How the South Korean became Spurs’ most in-form player.
One year and 20 days ago, I wrote this article highlighting the potential of Spurs’ £22 million summer signing from Bayer Leverkusen: Heung Min Son.
Last year, you may not have heard of the Korean winger. Now, his big, wide smile is plastered everywhere after helping Spurs to their best start to a top-flight season in 51 years. Although we’re only six games in, WhoScored.com has Son listed as their top rated player in all of Europe.
For me, Kevin de Bruyne has been even better, but with the Belgian and Harry Kane ruled out for weeks due to injury, Son has a chance to be the best performing player in England these opening months.
So what changed between this and last season? How did Son turn from a player that divided opinion into Spurs’ most in-form player? What can we expect from the South Korean coming into this season? Let’s get into it.
At the end of a brilliant season, Tottenham completely collapsed after losing their title chances at Stamford Bridge, with a 2-1 and 5-1 loss to Southampton and Newcastle. But one diamond appeared out of the rough for Spurs, and that was Son. One of the few players to leave Chelsea with his head held high, Son scored two of his four league goals in the last three games, most notably this brilliant solo effort against Southampton. His determination, close-control, and composure in the box displayed in this goal would serve as a preview for what was to come.
So even though Spurs couldn’t have ended last season any worse, Son quietly became one of their most in-form players since April. Moreover, perhaps due to their humiliating exit from the Euros this summer, Dele Ali and Harry Kane have not started this season at their best. In their place, Son has stepped up fantastically to provide the goals and assists.
The Bundesliga and Premier League are the most similar in physicality and pace, but English football is still notoriously difficult to adapt to. Top players from Germany, such as Andre Schürrle (returned to Dortmund), Shinji Kagawa (returned to Dortmund), and now Sadio Mane, have often struggled to make an immediate impact.
Son always had the right attributes to succeed (pace, tenacity, and directness), and now he’s clearly settled in, evident by his much improved English and great relationship with the team. It’s clear from his teammate’s comments that they are all delighted to see Son perform and will work hard to facilitate his goal-scoring form.
Jan Vertonghen and Toby Alderweireld had this to say:
“He’s a great guy. He’s always smiling, everyone loves him. He’s a great character around the training ground, he’s good with everyone, very social. Everyone just loves him.” -JV
“It’s easy to say when he’s got three man of the match [awards from the last three games], but on the training ground he always shows how much quality he has. In small-sided games, he’s always one of the best. He shows how good he is.” -TA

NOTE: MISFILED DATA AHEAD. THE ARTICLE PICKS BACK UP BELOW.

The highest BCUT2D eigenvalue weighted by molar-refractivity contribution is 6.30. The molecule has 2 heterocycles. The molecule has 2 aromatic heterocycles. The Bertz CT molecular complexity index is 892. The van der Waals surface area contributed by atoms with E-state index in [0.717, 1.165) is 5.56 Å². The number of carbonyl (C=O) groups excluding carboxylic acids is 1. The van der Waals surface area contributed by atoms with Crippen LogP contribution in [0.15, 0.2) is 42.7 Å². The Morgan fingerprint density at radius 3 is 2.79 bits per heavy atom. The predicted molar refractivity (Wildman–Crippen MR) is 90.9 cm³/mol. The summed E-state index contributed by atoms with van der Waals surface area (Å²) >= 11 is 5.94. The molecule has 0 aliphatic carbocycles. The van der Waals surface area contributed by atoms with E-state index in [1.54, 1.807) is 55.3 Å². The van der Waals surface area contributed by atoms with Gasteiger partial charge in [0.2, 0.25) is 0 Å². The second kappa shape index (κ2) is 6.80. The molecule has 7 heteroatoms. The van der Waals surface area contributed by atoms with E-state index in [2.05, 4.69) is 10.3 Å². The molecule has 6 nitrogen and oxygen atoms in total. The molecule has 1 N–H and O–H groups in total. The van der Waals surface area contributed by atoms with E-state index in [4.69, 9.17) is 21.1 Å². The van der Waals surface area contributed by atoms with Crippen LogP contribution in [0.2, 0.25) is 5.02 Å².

First, I will mention Lamela not because of their chemistry, but because he was the one keeping Son out of the team last season. Lamela’s form has dipped recently, allowing Son to take his spot in the team without pressure from fans or the manager.
In terms of their actual play, Eriksen and Janssen have been the key to Son’s success. The Korean winger is somewhat creative, but he was at his best in Germany running onto the final pass or receiving the ball to his feet in and around the box. And as anyone who’s watched Eriksen would tell you, he is the perfect man to play those perfectly weighted through-balls for Son to gobble up.
It’s no coincidence that the Dane assisted Son on both his goals at Stoke two weeks ago:
A new face at Spurs, 22-year-old Vincent Janssen can fill the role that Stefan Kiessling played for Son at Bayer Leverkusen. The Dutch striker can improve on his finishing, but he is fantastic with his back to goal, made evident by his textbook assist to Son against Middlesbrough. Harry Kane’s hold-up play is also good, but he’s a more selfish striker who would much rather turn and shoot in the box than lay off a pass.
Son, who is a goal-scoring winger, not an attacking midfielder, will always be better suited to Janssen’s selfless style of play. So expect Son to score plenty of goals during Kane’s absence due to ankle injury. That being said, the Korean winger has seemingly improved on all aspects of his game this summer.
A New Position and Looking Forward
In a MOTM performance against Sunderland, Son was whipping in world-class crosses and corners for virtually the entire game. Somehow, bad luck and poor finishing kept him from ending the game with an assist. But if he can continue to replicate that sort of performance throughout the season, there’s no doubt that Dele Alli, Kane, and Janssen will start to provide the finishing touch.
Not to mention Son has been starting on the left, meaning he can easily cut inside to shoot on his favored right or do the opposite to swing in a cross. Last season, Son was playing on the right, which meant he could do neither as well, even though he’s certainly one of the most two-footed players in the world.
Clearly, Son is a special talent capable of world-class moments, but his biggest problem at Hamburg and Leverkusen was his consistency and tendency to drift out of games. During his inevitable dry runs this season (assuming he doesn’t go on to score 20+ goals), Son’s ability to drill in deadly crosses with either foot will mean the difference between an invisible performance and a hat-trick of assists.
As I said before, Son is renowned as a goal-scorer, not a selfless provider. But if he can forget the fact that his efforts were fruitless against Sunderland, his new-found ability to create from the wing gives him the potential to be one of the Premier League’s best and most dangerous attacking players this season.
Edited by Justin Peroff.
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